Computers, Music And Art
His may be an unfamiliar name, but this avant-garde composer has been writing music that stretches technology to its limits for two decades. Ron Briefel talks to the man about his current passion - Yamaha's X-series equipment.
Morton Subotnick is a prominent avant-garde composer whose music makes new demands of new technology. He began by designing synths with Don Buchla; now he's using MIDI, computer control, and Yamaha's X-series gear.
"Most mass-market companies are now intelligent enough to understand that they can't just look for existing markets. They've got to create new markets, something earlier commercial makers of instruments never really saw."
"I think most companies now are intelligent enough to understand the potential. They realise that they've got to not just look for existing markets, but to create new markets, and that's something that the earlier commercial makers of instruments never really saw."
The composer sees an increasing emphasis on open-ended systems which (with the help of MIDI) will continue to encourage the growing software and small-scale hardware "cottage industry", as he puts it.
"The real problem now is for us to tell them what's possible. They'll do it - well, maybe not everything - and they'll listen because they know that they're going to survive by listening."
An exciting prospect for Subotnick is the new hardware-based sequencer due out from Yamaha shortly.
"It will be twice as powerful as the QX1 and half the price", he says. "And it will be able to communicate more directly with microcomputers and other devices like printers, for example."
"For myself, I can't really imagine reading a sort of sequencer grid or bar code notation, and being able to hear the music in my head like I can with traditional notation."
"What I think is going to happen is that software for traditional notation will continue to improve, and it will become incorporated with sequencer notation which will give control, editing, processing and assignment information. So there will be two parallel notation systems.
"There is already a good program out in the States called Switcher, where you can nest, say, four sequencer programs and load them simultaneously with a manuscript program. Both are then available so that you can be writing music in traditional notation, and immediately switch to its sequencer counterpart for editing and introducing control data and so on.
"So I think this sort of merge software is ideal. I don't think a totally new notation will come about. However, I do recognise that there are a number of composers doing good work without using traditional notation at all - Laurie Anderson, for example.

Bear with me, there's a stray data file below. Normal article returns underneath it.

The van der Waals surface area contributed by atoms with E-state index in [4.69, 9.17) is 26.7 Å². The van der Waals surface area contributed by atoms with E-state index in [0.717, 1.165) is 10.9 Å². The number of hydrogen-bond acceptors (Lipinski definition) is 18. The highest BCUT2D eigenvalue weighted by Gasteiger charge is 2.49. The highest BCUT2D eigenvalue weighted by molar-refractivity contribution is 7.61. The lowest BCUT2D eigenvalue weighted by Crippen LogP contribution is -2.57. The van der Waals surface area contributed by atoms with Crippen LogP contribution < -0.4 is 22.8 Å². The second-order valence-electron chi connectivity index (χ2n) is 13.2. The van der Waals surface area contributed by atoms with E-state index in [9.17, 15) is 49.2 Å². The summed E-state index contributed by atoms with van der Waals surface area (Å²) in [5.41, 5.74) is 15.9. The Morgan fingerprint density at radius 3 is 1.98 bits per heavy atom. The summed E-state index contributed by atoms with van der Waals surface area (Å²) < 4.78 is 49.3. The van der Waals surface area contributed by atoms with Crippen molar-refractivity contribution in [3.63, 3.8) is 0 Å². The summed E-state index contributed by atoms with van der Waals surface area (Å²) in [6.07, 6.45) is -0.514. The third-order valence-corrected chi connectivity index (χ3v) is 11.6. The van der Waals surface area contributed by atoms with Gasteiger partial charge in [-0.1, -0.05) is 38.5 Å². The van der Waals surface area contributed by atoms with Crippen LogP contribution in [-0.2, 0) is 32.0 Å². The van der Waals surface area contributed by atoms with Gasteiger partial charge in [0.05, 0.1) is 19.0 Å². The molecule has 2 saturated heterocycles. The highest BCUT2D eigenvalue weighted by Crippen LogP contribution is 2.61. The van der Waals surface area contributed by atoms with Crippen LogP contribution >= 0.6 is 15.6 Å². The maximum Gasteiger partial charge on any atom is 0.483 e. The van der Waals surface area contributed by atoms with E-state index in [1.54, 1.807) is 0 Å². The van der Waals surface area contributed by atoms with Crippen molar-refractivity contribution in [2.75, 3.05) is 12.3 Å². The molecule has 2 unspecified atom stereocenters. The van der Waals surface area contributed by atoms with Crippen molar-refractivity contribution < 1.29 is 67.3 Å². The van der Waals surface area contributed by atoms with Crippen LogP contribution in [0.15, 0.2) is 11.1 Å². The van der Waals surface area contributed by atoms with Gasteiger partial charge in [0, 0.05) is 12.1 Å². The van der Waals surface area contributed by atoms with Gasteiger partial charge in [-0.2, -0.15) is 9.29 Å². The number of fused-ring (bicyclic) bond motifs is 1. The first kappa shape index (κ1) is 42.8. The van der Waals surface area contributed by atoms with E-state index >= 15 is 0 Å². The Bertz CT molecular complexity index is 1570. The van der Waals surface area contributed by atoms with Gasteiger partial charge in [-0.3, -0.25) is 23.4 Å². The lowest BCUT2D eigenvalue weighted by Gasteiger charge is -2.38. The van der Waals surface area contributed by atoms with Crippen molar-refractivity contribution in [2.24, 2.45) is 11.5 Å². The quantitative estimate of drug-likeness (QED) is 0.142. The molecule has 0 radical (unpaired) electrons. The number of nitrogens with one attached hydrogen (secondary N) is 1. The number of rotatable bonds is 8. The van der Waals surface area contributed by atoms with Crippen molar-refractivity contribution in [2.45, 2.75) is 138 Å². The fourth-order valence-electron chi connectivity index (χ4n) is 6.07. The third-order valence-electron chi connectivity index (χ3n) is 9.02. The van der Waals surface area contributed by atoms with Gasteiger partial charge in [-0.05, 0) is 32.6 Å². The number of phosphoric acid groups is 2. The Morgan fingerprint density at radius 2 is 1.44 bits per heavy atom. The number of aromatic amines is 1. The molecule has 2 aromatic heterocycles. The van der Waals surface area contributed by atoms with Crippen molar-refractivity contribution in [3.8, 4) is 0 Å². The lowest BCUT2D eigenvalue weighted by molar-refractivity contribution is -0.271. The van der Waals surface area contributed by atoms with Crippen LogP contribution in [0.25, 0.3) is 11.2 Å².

"My guess is that the long-term future of technology will be pencil and paper and voice. By this I mean we'll be writing music on a graphics tablet with a graphic pen. The system will also accept voice input, either as a verbal command or as a purely musical construction or control mechanism.
"The computer would be able to address itself to any notation system that you chose to use, including spatial and graphics notations. Conversion programs could then transfer one notation into another to assist the compositional process, or simply as a means of communication with others — musicians, for example.
"My guess is that this is really around the corner — within a decade certainly — and it will mean a lot when it happens. The programming capabilities are already there; it's really just a matter of speed and memory."
AND SO TO the music itself. At Subotnick's London concert, there were two pieces that employed the QX1/TX816 system as it's currently operating (ie. in its standard performance role). Subotnick "performed" mainly by switching the system on and off and controlling tempo — functions that will eventually be carried out by the MIDI Baton.
The first piece was QX1/TX816 on its own. Called 'Return' the piece was commissioned as a public work to commemorate the return of Halley's Comet. It incorporates music from different periods of history, sometimes invented and sometimes direct quotes. It comes over as a sort of gigantic "harpsichord concerto", the TX816 alternating between enormous timbral clusters of sound and 18th and 19th Century and Bach-type tonal melody layering.
It was certainly an invigorating piece to hear, especially in the large, resonant Union Chapel venue. There was also an accompanying — and rather effective — slide/light show.
The second piece, 'Key to Songs', had the TX816/QX1 performing with the Metanoia Ensemble. Once again there was an interesting interplay between timbral masses and rhythmic/tonal events. This time, though, there was the added dimension of the musicians at times appearing to be playing what was in fact being produced by the QX1 - the sequencer system acting as a dramatic foil for the musicians and, ultimately, the audience.
A complete performance of 'Key to Songs' - will be broadcast by BBC Radio 3 on November 29. More information on the EMAS concert series can be had from (Contact Details)
Interview by Ron Briefel
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